Skip to main content

Spectrum: Autism Research News

News The latest developments in autism research.

Video: Early intervention is effective for children with autism

by  /  17 November 2010

This article is more than five years old. Autism research - and science in general - is constantly evolving, so older articles may contain information or theories that have been reevaluated since their original publication date.

Twenty years ago, the average age of diagnosis for autism was 6 years. These days, many children are diagnosed with the disorder before their third birthday.

Greater awareness and better diagnostic tools explain these trends, and the attention to high-risk siblings of children with autism is likely to drive the average age of diagnosis down further. Many researchers are seeking reliable biomarkers for 6-month-old infants.

This is important because early intervention could arrest the development of some symptoms, says Sally Rogers, professor of psychiatry at the University of California, Davis’ MIND Institute.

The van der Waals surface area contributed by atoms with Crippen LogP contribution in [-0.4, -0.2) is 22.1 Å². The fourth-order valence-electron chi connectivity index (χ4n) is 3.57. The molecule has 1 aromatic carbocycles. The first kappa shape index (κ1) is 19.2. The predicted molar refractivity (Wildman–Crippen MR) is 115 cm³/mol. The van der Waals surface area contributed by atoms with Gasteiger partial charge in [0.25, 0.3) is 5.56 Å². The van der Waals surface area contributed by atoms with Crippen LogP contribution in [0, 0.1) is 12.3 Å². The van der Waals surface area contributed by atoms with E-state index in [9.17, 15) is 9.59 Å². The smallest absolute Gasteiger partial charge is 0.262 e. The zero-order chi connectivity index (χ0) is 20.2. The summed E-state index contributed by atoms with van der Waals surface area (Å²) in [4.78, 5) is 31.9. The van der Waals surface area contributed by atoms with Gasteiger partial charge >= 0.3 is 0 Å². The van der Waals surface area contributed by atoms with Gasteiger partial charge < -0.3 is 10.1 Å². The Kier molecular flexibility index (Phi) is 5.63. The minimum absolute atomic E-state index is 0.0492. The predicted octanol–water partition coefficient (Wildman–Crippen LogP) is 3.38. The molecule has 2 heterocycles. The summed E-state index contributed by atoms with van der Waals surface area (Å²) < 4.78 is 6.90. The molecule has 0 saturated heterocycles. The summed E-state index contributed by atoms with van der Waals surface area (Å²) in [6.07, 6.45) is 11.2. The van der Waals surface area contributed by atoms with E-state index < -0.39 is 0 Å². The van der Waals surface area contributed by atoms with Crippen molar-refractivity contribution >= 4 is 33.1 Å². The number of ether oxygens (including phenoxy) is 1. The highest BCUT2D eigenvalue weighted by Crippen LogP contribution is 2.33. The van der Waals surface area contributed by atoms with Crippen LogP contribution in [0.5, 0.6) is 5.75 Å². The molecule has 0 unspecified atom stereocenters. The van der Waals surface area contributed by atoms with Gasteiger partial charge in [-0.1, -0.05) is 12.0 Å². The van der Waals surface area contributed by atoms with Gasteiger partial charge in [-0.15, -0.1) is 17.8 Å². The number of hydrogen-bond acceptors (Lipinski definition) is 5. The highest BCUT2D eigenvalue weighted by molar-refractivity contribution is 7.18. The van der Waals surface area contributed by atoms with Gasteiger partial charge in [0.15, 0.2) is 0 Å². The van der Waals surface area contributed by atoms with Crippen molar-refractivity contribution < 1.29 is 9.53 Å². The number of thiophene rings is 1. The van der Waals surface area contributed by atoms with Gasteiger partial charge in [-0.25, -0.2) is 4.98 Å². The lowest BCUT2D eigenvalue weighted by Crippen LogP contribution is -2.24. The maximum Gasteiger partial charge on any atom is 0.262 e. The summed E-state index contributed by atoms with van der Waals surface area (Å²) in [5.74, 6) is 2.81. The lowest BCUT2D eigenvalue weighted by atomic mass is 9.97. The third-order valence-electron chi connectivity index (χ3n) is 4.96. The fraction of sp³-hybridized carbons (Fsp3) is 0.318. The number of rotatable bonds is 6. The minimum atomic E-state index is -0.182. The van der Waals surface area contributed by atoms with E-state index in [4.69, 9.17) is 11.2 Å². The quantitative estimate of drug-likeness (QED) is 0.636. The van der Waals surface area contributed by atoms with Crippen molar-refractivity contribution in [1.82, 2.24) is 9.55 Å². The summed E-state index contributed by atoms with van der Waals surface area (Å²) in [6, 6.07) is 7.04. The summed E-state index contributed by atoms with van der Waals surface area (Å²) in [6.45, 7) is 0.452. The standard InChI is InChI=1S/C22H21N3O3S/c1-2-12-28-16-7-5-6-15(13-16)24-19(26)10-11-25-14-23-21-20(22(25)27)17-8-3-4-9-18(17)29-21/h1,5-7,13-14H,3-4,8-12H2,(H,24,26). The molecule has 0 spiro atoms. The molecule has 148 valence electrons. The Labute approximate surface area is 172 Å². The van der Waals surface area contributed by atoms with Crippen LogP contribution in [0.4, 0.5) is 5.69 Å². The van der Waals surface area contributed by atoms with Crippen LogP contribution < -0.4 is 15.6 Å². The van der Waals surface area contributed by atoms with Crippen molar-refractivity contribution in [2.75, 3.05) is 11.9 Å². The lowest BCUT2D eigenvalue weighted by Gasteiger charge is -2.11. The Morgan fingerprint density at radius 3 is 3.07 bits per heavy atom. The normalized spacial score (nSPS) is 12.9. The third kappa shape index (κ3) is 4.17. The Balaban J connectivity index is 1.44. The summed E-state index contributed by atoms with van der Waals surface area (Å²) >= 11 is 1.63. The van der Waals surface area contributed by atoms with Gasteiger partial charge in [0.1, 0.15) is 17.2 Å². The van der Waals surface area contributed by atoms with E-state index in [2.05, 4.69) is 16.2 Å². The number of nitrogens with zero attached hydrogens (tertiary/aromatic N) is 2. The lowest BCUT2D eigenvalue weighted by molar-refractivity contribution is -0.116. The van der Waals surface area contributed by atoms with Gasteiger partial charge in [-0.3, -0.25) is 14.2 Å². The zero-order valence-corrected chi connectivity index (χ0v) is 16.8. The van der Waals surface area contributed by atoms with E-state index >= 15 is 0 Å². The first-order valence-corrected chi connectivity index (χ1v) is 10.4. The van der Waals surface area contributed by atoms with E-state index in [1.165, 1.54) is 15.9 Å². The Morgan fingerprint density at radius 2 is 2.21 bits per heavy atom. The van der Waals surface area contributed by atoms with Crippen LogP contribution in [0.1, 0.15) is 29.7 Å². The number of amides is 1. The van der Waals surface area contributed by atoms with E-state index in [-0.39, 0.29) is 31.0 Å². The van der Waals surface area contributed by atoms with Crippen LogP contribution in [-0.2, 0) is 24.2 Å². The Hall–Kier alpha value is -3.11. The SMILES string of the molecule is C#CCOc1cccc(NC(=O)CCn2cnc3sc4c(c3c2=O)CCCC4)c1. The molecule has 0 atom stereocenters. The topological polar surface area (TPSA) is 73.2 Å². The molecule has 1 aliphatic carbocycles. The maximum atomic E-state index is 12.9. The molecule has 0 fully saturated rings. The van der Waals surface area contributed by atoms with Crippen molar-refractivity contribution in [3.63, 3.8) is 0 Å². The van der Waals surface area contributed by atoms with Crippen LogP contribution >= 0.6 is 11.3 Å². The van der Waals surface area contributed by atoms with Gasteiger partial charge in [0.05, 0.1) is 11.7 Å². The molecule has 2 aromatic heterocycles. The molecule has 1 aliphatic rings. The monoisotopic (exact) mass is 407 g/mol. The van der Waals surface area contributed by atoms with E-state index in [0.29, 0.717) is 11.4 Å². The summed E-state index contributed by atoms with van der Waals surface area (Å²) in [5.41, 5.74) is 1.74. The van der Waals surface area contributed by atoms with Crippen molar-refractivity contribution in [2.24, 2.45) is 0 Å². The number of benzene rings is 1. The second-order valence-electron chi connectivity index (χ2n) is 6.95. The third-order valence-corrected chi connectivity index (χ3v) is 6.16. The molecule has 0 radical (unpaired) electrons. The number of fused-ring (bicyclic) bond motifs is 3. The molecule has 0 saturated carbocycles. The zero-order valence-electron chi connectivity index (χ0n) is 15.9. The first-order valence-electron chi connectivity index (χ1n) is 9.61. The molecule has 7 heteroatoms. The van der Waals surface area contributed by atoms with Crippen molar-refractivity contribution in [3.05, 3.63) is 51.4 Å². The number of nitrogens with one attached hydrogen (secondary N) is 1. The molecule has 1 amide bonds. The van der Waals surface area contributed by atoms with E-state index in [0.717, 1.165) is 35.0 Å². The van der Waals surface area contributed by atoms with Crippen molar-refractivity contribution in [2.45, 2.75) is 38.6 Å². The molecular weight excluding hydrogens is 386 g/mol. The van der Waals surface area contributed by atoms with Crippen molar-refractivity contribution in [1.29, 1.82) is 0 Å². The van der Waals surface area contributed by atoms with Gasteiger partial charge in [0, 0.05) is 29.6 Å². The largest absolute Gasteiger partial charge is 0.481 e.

Most intervention programs bring children into the clinic for intensive play and language therapy, but a new approach involves parents more heavily, Rogers said at the Emerging Neuroscience of Autism Spectrum Disorders, a satellite meeting of the Society for Neuroscience annual meeting in San Diego.

Rogers told SFARI that teaching parents to “work inside the space between biology and behavior” may become a powerful tool for preventing autism in very young children. “The big question,” she says, “is can we fundamentally change developmental trajectories?”


For more reports from the 2010 Society for Neuroscience annual meeting, please click here.